pansy bed blowing unheeded nbout his
"1 am thankful Hint we have merged
into the land of common sense. If we
had done it a year and a half ago life
might still mean something for me.
Now I see I have made a mistake."
Ten minutes later Eugene Clair came
forward to put his wife and Mrs. Ferris
into the waiting carriage. He replied
courteously to the question of his
neighbor, and as they were starting,
"Hood-by, Agatha."
But Agatha was too busy covering her
dress with the robe to do more than
nod in reply.
The sun, red and angry-looking, was
just disappearing behind the forest
crowned hills west of Agatha's home
when Mrs. Ferris left her at the gate.
Tiie wind wailed loudly around the
house, and the young wife shivered as
she hurried up the path.
"I hope Eugene will have a lire," she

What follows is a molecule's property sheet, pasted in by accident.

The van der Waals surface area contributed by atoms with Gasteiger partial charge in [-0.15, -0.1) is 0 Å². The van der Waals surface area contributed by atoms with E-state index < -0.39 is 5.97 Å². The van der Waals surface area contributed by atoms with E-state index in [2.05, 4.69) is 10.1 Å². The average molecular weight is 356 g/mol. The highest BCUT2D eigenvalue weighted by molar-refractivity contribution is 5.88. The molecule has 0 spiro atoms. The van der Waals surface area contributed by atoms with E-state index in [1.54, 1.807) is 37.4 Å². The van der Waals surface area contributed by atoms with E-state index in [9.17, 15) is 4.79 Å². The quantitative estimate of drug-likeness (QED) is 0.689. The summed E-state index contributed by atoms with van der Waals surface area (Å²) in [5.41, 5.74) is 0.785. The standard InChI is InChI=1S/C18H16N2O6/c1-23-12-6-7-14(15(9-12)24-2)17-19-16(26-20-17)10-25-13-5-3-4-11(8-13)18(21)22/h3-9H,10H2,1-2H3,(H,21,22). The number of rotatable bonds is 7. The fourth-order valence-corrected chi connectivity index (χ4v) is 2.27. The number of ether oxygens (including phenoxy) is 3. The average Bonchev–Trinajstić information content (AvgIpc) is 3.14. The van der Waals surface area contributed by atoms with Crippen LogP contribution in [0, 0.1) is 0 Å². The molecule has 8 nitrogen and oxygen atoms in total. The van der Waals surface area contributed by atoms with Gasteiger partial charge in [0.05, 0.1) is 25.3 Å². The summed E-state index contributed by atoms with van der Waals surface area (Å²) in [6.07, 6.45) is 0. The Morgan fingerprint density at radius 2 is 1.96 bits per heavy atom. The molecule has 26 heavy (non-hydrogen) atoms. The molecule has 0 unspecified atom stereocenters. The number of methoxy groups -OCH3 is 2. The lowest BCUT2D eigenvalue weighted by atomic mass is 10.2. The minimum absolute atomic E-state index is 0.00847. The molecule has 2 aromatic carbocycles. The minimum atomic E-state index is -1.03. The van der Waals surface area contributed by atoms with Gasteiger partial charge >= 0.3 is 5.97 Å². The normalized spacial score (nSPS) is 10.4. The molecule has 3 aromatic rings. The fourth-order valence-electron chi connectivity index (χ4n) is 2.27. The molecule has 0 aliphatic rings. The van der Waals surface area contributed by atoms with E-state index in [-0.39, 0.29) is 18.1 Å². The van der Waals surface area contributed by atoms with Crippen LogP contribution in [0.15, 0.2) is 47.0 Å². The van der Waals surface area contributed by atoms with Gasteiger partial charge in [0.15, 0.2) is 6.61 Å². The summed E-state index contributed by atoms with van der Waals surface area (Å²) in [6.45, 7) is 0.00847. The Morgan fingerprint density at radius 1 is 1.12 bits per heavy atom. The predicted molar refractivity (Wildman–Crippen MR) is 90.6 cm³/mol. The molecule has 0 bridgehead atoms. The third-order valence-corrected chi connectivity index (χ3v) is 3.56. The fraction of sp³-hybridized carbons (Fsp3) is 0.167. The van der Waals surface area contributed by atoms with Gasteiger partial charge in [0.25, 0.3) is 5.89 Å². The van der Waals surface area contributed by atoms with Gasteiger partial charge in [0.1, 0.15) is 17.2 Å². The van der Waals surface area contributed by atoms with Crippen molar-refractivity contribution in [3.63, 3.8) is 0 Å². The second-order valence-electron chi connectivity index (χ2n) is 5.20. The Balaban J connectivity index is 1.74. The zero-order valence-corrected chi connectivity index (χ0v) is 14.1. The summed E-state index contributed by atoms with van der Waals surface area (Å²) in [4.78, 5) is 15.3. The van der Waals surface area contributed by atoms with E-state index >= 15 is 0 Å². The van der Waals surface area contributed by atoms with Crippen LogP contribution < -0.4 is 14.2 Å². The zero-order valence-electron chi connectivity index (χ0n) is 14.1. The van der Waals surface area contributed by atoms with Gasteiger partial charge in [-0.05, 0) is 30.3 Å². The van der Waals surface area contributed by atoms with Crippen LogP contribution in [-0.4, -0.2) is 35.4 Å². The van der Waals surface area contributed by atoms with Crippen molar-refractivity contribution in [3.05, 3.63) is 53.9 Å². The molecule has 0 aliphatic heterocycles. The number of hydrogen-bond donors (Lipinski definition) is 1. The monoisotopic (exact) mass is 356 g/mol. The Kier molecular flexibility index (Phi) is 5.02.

said to herself, "lie always remembers:
such things."
For once he had not remembered.
The house was empty and cold. On the
table lay a letter addressed: "Agatha."
Chilled by a nameless terror sue car
ried It to the window and, by the dim
light, read:
"Dear Agatha: I havo a chance to go
with Fowler to Chicago with a carload of
horses. Must start at oneo and be gone a
week. Harlcness Is coming In the morning
to seo about Nannie. Tell him he can havo
her for $123. Ho will pay you. Take the
money and go to Orley, you can got your
now clothes after you get there. Stay as
long us you Ilka and enjoy yourself, I'll get
along nicely, and If Fowler makes mo a
good offer I will go directly to the lumber
camps for tho winter. Ever yours,
"Sold Nannie!" Agntha gasped. "Eu
gene gone for a week and 1 am to tell
llarkncss that he can have Nannie!"
Nannie was a beautiful blnck colt.
Agatha knew how proud her husband
was of the intelligent animal's beauty